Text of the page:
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modulate

[moj-uh-leyt] /ˈmɒdʒ əˌleɪt/
verb (used with object), modulated, modulating.
1.
to regulate by or adjust to a certain measure or proportion; soften; tone down.
2.
to alter or adapt (the voice) according to the circumstances, one's listener, etc.
3.
Music.
  1. to attune to a certain pitch or key.
  2. to vary the volume of (tone).
4.
Telecommunications. to cause the amplitude, frequency, phase, or intensity of (a carrier wave) to vary in accordance with a sound wave or other signal, the frequency of the signal wave usually being very much lower than that of the carrier.
verb (used without object), modulated, modulating.
5.
Telecommunications.
  1. to modulate a carrier wave.
  2. Citizens Band Radio Slang. to talk; visit:
    Enjoyed modulating with you.
6.
Music. to pass from one key to another:
to modulate abruptly from A to B flat.
Origin
1550-1560
1550-60; < Latin modulātus (past participle of modulārī to regulate (sounds), set to music, play an instrument). See module, -ate1
Related forms
modulability
[moj-uh-luh-bil-i-tee] /ˌmɒdʒ ə ləˈbɪl ɪ ti/ (Show IPA),
noun
modulative, modulatory
[moj-uh-luh-tawr-ee, -tohr-ee] /ˈmɒdʒ ə ləˌtɔr i, -ˌtoʊr i/ (Show IPA),
adjective
remodulate, verb (used with object), remodulated, remodulating.
unmodulated, adjective
unmodulative, adjective
well-modulated, adjective
Synonyms
2. temper, control.
Dictionary.com Unabridged
Based on the Random House Dictionary, © Random House, Inc. 2014.
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Examples from the web for modulating
  • The energy is freed from a simple dance band function and allowed to wander into modulating keys and new meters.
  • Gut bacteria play crucial roles in digesting food and modulating the immune system.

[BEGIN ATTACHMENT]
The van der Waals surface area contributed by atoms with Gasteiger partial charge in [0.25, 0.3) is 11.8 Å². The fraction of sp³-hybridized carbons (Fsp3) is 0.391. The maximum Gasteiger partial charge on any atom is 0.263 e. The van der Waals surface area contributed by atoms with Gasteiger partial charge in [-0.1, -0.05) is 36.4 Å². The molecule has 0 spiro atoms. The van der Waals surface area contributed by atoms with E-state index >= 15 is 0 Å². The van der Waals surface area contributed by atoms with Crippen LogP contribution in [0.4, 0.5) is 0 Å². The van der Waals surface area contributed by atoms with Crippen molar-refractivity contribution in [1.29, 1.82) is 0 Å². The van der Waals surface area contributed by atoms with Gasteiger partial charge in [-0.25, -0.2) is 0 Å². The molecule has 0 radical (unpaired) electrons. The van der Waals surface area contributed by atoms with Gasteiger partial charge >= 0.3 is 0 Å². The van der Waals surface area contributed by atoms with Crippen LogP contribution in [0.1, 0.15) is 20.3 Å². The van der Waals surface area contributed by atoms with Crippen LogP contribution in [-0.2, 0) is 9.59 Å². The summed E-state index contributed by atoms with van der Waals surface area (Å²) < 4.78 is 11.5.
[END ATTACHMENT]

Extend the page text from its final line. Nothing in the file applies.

• As she flies she calls to him by modulating the whine of her fluttering wings.
  • Any given bacterium may posses a dozen or so different toxins and human metabolism-modulating enzymes which is deploys.
  • At home, seeing the effect that modulating one variable has on the outcome is about the best that can be done.
British Dictionary definitions for modulating

modulate

/ˈmɒdjʊˌleɪt/
verb
1.
(transitive) to change the tone, pitch, or volume of
2.
(transitive) to adjust or regulate the degree of
3.
(music)
  1. to subject to or undergo modulation in music
  2. (often foll by to) to make or become in tune (with a pitch, key, etc)
4.
(transitive) (physics, electronics) to cause to vary by a process of modulation
Derived Forms
modulability (ˌmɒdjʊləˈbɪlɪtɪ) noun
modulative, modulatory, adjective
modulator, noun
Word Origin
C16: from Latin modulātus in due measure, melodious, from modulārī to regulate, from modus measure
Collins English Dictionary - Complete & Unabridged 2012 Digital Edition
© William Collins Sons & Co. Ltd. 1979, 1986 © HarperCollins
Publishers 1998, 2000, 2003, 2005, 2006, 2007, 2009, 2012
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Word Origin and History for modulating

modulate

v.

1610s, in music, back-formation from modulation, or else from Latin modulatus, past participle of modulari. General sense from 1620s. In telecommunications from 1908. Related: Modulated; modulating.

Online Etymology Dictionary, © 2010 Douglas Harper
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modulating in Science
modulate
  (mŏj'ə-lāt')   
To vary the amplitude, frequency, or some other characteristic of a signal or power source. See also amplitude modulation, frequency modulation.

The American Heritage® Science Dictionary
Copyright © 2002. Published by Houghton Mifflin. All rights reserved.
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